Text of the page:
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Preparing the Tank Platoon
for Operations at the CMTC

by SFC Clayton Settle
Success or failure of tank platoon training at the CMTC is dependent on the level of prior preparation. This article addresses the four areas in which platoons are most frequently deficient.

1. Platoon SOPs are too generic. They lack detailed information.

2. Platoons seldom have resources necessary to enhance the clarity of the OPORD.

3. Rehearsals are rarely conducted. When the platoon does conduct a rehearsal, they do not use rehearsal kits.

4. Soldiers lack sufficient training on individual-, crew- and platoon-level skills.

STANDING OPERATING PROCEDURES (SOPs). SOPs are vitally important to the tank platoon. The SOP should provide the platoon with critical information concerning the upcoming mission. To be effective, the SOP must be linked to the CO/TM METL. This linkage enables the platoon leader to develop checklists and timelines which help plan and prepare for the mission. The SOP must list the critical tasks for each mission the platoon can perform.

You can lose vast amounts of time planning and preparing for every mission. Clearly understanding the specified and implied tasks of each mission saves a lot of time.

Example: During the preparation phase of a deliberate defense, the platoon leader has a lot to do and little time to do it in. Knowing what to do and when to do it is essential.


1. Write an SOP that outlines the essential tasks in chronological order. You can use it to easily generate a checklist for each possible mission.

2. Make sure it includes PCI checklists.

  • Tailor the checklist to fit the platoon's specific needs.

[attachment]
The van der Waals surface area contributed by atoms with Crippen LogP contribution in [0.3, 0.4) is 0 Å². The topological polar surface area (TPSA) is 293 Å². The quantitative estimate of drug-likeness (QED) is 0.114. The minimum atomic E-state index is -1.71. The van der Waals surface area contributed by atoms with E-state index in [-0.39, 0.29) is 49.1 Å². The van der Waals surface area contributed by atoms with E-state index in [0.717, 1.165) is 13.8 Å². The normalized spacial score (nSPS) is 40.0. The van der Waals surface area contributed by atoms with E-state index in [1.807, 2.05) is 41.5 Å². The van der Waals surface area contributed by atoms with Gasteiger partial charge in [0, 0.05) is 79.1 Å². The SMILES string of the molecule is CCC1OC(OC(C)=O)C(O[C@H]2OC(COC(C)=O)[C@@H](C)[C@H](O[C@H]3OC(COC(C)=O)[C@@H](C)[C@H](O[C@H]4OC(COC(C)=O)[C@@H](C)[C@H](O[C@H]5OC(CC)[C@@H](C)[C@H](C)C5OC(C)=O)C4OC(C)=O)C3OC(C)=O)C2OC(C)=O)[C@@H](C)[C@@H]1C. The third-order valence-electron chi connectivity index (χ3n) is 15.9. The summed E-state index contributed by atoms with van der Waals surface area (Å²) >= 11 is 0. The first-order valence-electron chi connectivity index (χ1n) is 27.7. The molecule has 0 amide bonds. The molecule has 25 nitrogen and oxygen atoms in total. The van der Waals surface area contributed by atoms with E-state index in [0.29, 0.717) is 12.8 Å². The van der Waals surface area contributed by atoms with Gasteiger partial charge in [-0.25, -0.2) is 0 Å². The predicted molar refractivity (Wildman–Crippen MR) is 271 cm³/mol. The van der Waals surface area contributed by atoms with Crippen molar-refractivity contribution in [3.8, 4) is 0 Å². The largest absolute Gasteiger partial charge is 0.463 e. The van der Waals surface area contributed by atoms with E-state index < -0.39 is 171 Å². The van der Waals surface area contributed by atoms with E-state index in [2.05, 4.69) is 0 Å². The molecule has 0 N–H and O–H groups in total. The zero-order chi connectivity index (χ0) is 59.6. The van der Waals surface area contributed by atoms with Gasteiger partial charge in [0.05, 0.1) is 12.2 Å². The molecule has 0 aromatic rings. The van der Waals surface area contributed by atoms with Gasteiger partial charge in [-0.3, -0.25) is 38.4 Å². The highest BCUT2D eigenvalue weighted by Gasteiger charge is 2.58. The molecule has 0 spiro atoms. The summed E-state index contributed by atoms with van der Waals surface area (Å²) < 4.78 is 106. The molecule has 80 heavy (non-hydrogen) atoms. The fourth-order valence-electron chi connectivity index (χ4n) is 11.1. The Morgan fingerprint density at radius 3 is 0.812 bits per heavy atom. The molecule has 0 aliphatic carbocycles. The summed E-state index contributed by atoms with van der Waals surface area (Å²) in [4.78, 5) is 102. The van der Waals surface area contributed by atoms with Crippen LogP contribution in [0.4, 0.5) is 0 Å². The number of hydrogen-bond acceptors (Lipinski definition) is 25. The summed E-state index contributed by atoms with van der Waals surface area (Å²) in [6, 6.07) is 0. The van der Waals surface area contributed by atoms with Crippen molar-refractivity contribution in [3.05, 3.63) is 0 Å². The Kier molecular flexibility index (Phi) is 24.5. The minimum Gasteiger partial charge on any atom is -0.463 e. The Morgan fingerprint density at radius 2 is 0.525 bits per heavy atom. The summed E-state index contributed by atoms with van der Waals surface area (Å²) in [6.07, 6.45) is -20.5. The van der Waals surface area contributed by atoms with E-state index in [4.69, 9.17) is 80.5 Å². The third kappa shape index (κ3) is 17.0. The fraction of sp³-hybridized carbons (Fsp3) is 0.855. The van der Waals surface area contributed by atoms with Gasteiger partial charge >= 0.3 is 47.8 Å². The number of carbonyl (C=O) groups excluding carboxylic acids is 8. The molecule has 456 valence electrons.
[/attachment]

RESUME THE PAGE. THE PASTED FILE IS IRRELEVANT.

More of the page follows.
• Make it mission specific. Be especially aware of mission-driven changes in graphics distribution, load plans, maintenance status of vehicles and communications procedures.

OPERATION ORDERS (OPORDs). OPORDS must provide clear and concise guidance to the soidier. Tank commandrs must be able to clearly understand their role in the mission.


1. Use a map large enough for all your soldiers to see. Choose at least a 1:23,000 scale map.

2. Use a larger scale map to illustrate objectives and areas of special significance. Consider using chalk and drawing the plan on the side of the tank or a small dry erase marker board

3. Consider how to effectively brief the order at night. Tank tarps and ramming staff s make a tent which will enable the platoon leader to use more light without being discovered.

4. Get the word to all your soldiers.

Example: Soldiers located at the UMCP rarely receive an OPORD. Once the vehicle is repaired, the TC usually has no idea what the mission is.

REHEARSALS. Rehearsals are essential in minion preparation. Tank platoons must emphasize the importance of rehearsing every phase of the operation. The platoon leader must ensure that each member of the platoon is prepared for the mission.


1. Focus on individual tank commander responsibilities and actions. Their performance indicates the platoon's readiness.

2. Use rehearsal kits to ehnance OPORDs.

  • Assemble a basic kit at Home Station.

  • Include chalk, several colors of string or yarn, laminated 3X5 cards and vehicles models (blocks of wood or rocks will do).

3. Take advantage of every opportunity to rehearse prior to mission.

4. Include rehearsals in SOP.

TRAINING. Linking individual skills to collective tasks is consistently a problem. Individual skills play a key role in every mission. Key leaders waste valuable time when they have to program radios or explain basic tasks to crewmen.

Techniques: Use NCOs to conduct opportunity training in the motor pool at Home Station.

  • Topics can ange from CASEVAC to vehicle maintenance.

  • Other suggested topics are: Using the M256 kit, unmasking procedures, using an ANCD and programming the SINCGARS radio.

The tank platoon can be a lethal force. How does your platoon rates in these areas? Fix what you can at Home Station. See you in the BOX!

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